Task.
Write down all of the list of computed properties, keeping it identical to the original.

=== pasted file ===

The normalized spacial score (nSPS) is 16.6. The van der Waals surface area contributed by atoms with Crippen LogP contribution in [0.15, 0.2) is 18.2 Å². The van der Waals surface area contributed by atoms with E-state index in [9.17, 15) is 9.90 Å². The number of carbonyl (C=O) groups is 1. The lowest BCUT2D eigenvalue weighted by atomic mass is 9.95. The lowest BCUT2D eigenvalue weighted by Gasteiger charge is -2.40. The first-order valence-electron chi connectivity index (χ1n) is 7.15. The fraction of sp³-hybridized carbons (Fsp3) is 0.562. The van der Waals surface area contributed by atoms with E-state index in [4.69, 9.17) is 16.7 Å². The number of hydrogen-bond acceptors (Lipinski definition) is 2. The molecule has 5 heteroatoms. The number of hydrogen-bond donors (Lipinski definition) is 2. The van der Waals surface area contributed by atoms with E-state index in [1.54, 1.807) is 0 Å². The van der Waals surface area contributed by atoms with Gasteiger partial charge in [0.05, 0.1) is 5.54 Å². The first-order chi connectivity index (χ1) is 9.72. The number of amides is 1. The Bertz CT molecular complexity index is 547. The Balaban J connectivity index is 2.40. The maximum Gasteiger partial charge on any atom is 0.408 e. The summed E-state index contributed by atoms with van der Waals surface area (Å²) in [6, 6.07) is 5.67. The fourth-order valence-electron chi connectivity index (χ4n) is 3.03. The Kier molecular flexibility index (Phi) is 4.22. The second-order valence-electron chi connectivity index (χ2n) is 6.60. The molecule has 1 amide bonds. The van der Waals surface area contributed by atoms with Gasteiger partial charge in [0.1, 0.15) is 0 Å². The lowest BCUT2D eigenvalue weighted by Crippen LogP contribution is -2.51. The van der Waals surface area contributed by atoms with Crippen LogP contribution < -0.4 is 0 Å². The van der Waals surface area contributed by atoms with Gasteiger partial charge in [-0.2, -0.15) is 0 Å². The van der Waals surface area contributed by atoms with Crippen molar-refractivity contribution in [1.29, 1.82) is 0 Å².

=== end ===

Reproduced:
The normalized spacial score (nSPS) is 16.6. The van der Waals surface area contributed by atoms with Crippen LogP contribution in [0.15, 0.2) is 18.2 Å². The van der Waals surface area contributed by atoms with E-state index in [9.17, 15) is 9.90 Å². The number of carbonyl (C=O) groups is 1. The lowest BCUT2D eigenvalue weighted by atomic mass is 9.95. The lowest BCUT2D eigenvalue weighted by Gasteiger charge is -2.40. The first-order valence-electron chi connectivity index (χ1n) is 7.15. The fraction of sp³-hybridized carbons (Fsp3) is 0.562. The van der Waals surface area contributed by atoms with E-state index in [4.69, 9.17) is 16.7 Å². The number of hydrogen-bond acceptors (Lipinski definition) is 2. The molecule has 5 heteroatoms. The number of hydrogen-bond donors (Lipinski definition) is 2. The van der Waals surface area contributed by atoms with E-state index in [1.54, 1.807) is 0 Å². The van der Waals surface area contributed by atoms with Gasteiger partial charge in [0.05, 0.1) is 5.54 Å². The first-order chi connectivity index (χ1) is 9.72. The number of amides is 1. The Bertz CT molecular complexity index is 547. The Balaban J connectivity index is 2.40. The maximum Gasteiger partial charge on any atom is 0.408 e. The summed E-state index contributed by atoms with van der Waals surface area (Å²) in [6, 6.07) is 5.67. The fourth-order valence-electron chi connectivity index (χ4n) is 3.03. The Kier molecular flexibility index (Phi) is 4.22. The second-order valence-electron chi connectivity index (χ2n) is 6.60. The molecule has 1 amide bonds. The van der Waals surface area contributed by atoms with Gasteiger partial charge in [0.1, 0.15) is 0 Å². The lowest BCUT2D eigenvalue weighted by Crippen LogP contribution is -2.51. The van der Waals surface area contributed by atoms with Crippen LogP contribution < -0.4 is 0 Å². The van der Waals surface area contributed by atoms with Gasteiger partial charge in [-0.2, -0.15) is 0 Å². The van der Waals surface area contributed by atoms with Crippen molar-refractivity contribution in [1.29, 1.82) is 0 Å².